Tax havens and the super-rich: why the government has one eye closed

London, tax haven capital.

New research from the Tax Justice Network – an organisation devoted to making the rich pony up their due - says that a minimum of $21trn is held offshore. This stash should worry us all.

This is not just because it is money which could generate $190bn in taxes to be spent by governments on, say, paying down debt, building schools or hiring nurses. What is as important is the effect this hidden money has on social inequality.

Alongside the report with the $21trn figure (which may in fact be $32trn, or somewhere in between, or indeed less), the TJN published "Inequality: You don't know the half of it", which hews to the argument of The Spirit Level and similar texts, that inequality increases social problems, and shows how it is now a much greater problem in the light of its new research:

"Power follows money, and extreme concentrations of wealth at the top of the income scale lead inevitably to disproportionate power and influence for the wealthiest members of society, so some of the most malign political effects of inequality stem from changes as the very top of the income and wealth distribution."

The British government is certainly making some efforts to tackle tax avoidance - all those Carr-ish schemes are being stopped - but it's with one eye closed. As Nicholas Shaxson pointed out in his book Treasure Islands: Tax havens and the men who stole the world, the fons et origo of tax havens is… London. With New York, "the jurisdictions act as capitals of secret empires, exploiting their hand-in-glove relationships with former colonies to tap funds that would otherwise be deemed too dirty to handle."

If the government can't make the connection between the money that flows into the City from tax havens and the riots on London's streets, it should perhaps pay attention to the Tax Justice Network, crusaders even without capes.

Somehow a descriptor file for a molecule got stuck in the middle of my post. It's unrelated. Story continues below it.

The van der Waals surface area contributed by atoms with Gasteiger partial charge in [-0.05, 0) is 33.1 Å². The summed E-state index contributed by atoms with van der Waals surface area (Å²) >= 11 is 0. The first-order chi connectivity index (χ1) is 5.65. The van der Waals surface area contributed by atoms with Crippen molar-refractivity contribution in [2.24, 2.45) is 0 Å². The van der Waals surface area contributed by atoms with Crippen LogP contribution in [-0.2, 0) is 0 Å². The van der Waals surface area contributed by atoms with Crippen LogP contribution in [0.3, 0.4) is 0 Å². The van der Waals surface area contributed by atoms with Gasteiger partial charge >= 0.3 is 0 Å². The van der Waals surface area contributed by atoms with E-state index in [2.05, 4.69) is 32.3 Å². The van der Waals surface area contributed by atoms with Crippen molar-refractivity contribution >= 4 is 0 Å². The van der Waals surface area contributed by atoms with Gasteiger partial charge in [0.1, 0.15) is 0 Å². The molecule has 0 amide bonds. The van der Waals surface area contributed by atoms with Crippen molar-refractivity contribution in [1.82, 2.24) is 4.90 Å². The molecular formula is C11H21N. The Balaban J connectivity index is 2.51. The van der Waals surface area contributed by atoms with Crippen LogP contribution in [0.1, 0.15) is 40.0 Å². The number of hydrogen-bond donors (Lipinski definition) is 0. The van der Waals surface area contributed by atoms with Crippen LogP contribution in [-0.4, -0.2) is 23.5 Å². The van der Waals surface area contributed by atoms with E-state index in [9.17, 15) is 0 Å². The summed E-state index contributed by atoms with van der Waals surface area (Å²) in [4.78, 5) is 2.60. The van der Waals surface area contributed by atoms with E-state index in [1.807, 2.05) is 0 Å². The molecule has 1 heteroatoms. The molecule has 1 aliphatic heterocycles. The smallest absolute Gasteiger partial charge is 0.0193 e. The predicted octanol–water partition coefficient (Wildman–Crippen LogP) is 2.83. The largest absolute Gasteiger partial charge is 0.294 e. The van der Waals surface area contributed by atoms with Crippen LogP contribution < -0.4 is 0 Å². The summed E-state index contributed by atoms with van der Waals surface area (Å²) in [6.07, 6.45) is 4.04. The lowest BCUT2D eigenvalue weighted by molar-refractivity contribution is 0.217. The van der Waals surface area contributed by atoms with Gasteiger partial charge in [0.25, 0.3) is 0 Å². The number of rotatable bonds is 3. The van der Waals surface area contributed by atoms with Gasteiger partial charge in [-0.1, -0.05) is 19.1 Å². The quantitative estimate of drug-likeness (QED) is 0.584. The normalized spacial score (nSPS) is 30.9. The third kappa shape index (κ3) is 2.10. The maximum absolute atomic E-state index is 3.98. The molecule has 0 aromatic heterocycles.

Josh Spero is the editor of Spear's.

London. Photograph, Getty Images

Josh Spero is the editor of Spear's magazine.

Photo: Getty Images/Christopher Furlong
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A dozen defeated parliamentary candidates back Caroline Flint for deputy

Supporters of all the leadership candidates have rallied around Caroline Flint's bid to be deputy leader.

Twelve former parliamentary candidates have backed Caroline Flint's bid to become deputy leader in an open letter to the New Statesman. Dubbing the Don Valley MP a "fantastic campaigner", they explain that why despite backing different candidates for the leadership, they "are united in supporting Caroline Flint to be Labour's next deputy leader", who they describe as a "brilliant communicator and creative policy maker". 

Flint welcomed the endorsement, saying: "our candidates know better than most what it takes to win the sort of seats Labour must gain in order to win a general election, so I'm delighted to have their support.". She urged Labour to rebuild "not by lookin to the past, but by learning from the past", saying that "we must rediscover Labour's voice, especially in communities wher we do not have a Labour MP:".

The Flint campaign will hope that the endorsement provides a boost as the campaign enters its final days.

The full letter is below:

There is no route to Downing Street that does not run through the seats we fought for Labour at the General Election.

"We need a new leadership team that can win back Labour's lost voters.

Although we are backing different candidates to be Leader, we are united in supporting Caroline Flint to be Labour's next deputy leader.

Not only is Caroline a fantastic campaigner, who toured the country supporting Labour's candidates, she's also a brilliant communicator and creative policy maker, which is exactly what we need in our next deputy leader.

If Labour is to win the next election, it is vital that we pick a leadership team that doesn't just appeal to Labour Party members, but is capable of winning the General Election. Caroline Flint is our best hope of beating the Tories.

We urge Labour Party members and supporters to unite behind Caroline Flint and begin the process of rebuilding to win in 2020.

Jessica Asato (Norwich North), Will Straw (Rossendale and Darween), Nick Bent (Warrington South), Mike Le Surf (South Basildon and East Thurrock), Tris Osborne (Chatham and Aylesford), Victoria Groulef (Reading West), Jamie Hanley (Pudsey), Kevin McKeever (Northampton South), Joy Squires (Worcester), Paul Clark (Gillingham and Rainham), Patrick Hall (Bedford) and Mary Wimbury (Aberconwy)

Stephen Bush is editor of the Staggers, the New Statesman’s political blog.